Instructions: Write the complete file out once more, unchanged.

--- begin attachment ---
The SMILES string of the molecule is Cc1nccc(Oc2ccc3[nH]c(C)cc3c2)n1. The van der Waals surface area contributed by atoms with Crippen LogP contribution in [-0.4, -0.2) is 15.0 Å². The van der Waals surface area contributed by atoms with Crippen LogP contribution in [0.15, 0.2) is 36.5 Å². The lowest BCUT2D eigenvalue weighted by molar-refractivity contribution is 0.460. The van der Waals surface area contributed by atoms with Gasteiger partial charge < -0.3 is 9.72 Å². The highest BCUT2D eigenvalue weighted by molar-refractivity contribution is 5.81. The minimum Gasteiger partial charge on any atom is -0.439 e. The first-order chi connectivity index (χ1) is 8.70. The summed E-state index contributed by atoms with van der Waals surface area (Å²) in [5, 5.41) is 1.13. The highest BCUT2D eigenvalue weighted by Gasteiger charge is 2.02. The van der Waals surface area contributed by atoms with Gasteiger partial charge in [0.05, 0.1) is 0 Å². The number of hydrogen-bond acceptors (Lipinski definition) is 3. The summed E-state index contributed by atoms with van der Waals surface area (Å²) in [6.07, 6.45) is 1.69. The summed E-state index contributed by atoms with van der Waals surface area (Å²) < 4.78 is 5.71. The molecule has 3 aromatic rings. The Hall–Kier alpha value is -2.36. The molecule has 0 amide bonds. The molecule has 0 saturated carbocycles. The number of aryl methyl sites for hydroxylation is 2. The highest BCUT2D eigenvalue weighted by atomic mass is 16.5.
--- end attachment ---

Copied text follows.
The SMILES string of the molecule is Cc1nccc(Oc2ccc3[nH]c(C)cc3c2)n1. The van der Waals surface area contributed by atoms with Crippen LogP contribution in [-0.4, -0.2) is 15.0 Å². The van der Waals surface area contributed by atoms with Crippen LogP contribution in [0.15, 0.2) is 36.5 Å². The lowest BCUT2D eigenvalue weighted by molar-refractivity contribution is 0.460. The van der Waals surface area contributed by atoms with Gasteiger partial charge < -0.3 is 9.72 Å². The highest BCUT2D eigenvalue weighted by molar-refractivity contribution is 5.81. The minimum Gasteiger partial charge on any atom is -0.439 e. The first-order chi connectivity index (χ1) is 8.70. The summed E-state index contributed by atoms with van der Waals surface area (Å²) in [5, 5.41) is 1.13. The highest BCUT2D eigenvalue weighted by Gasteiger charge is 2.02. The van der Waals surface area contributed by atoms with Gasteiger partial charge in [0.05, 0.1) is 0 Å². The number of hydrogen-bond acceptors (Lipinski definition) is 3. The summed E-state index contributed by atoms with van der Waals surface area (Å²) in [6.07, 6.45) is 1.69. The summed E-state index contributed by atoms with van der Waals surface area (Å²) < 4.78 is 5.71. The molecule has 3 aromatic rings. The Hall–Kier alpha value is -2.36. The molecule has 0 amide bonds. The molecule has 0 saturated carbocycles. The number of aryl methyl sites for hydroxylation is 2. The highest BCUT2D eigenvalue weighted by atomic mass is 16.5.